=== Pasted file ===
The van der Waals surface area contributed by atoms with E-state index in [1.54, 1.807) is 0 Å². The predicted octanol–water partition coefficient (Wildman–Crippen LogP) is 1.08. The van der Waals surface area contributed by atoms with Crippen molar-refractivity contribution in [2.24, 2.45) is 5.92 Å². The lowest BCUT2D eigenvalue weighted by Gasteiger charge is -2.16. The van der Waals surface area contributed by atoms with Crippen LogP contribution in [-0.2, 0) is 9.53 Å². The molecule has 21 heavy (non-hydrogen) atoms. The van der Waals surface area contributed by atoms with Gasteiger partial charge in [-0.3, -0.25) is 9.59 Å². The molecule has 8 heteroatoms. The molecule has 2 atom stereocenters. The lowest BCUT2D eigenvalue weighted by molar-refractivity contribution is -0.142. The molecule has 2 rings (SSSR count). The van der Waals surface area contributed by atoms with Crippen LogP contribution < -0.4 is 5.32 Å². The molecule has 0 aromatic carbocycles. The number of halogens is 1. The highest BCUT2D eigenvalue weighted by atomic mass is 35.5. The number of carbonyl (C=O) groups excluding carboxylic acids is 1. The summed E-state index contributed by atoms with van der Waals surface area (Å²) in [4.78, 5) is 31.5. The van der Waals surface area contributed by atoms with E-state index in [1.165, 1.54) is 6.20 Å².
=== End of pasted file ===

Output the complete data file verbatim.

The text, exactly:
The van der Waals surface area contributed by atoms with E-state index in [1.54, 1.807) is 0 Å². The predicted octanol–water partition coefficient (Wildman–Crippen LogP) is 1.08. The van der Waals surface area contributed by atoms with Crippen molar-refractivity contribution in [2.24, 2.45) is 5.92 Å². The lowest BCUT2D eigenvalue weighted by Gasteiger charge is -2.16. The van der Waals surface area contributed by atoms with Crippen LogP contribution in [-0.2, 0) is 9.53 Å². The molecule has 21 heavy (non-hydrogen) atoms. The van der Waals surface area contributed by atoms with Gasteiger partial charge in [-0.3, -0.25) is 9.59 Å². The molecule has 8 heteroatoms. The molecule has 2 atom stereocenters. The lowest BCUT2D eigenvalue weighted by molar-refractivity contribution is -0.142. The molecule has 2 rings (SSSR count). The van der Waals surface area contributed by atoms with Crippen LogP contribution < -0.4 is 5.32 Å². The molecule has 0 aromatic carbocycles. The number of halogens is 1. The highest BCUT2D eigenvalue weighted by atomic mass is 35.5. The number of carbonyl (C=O) groups excluding carboxylic acids is 1. The summed E-state index contributed by atoms with van der Waals surface area (Å²) in [4.78, 5) is 31.5. The van der Waals surface area contributed by atoms with E-state index in [1.165, 1.54) is 6.20 Å².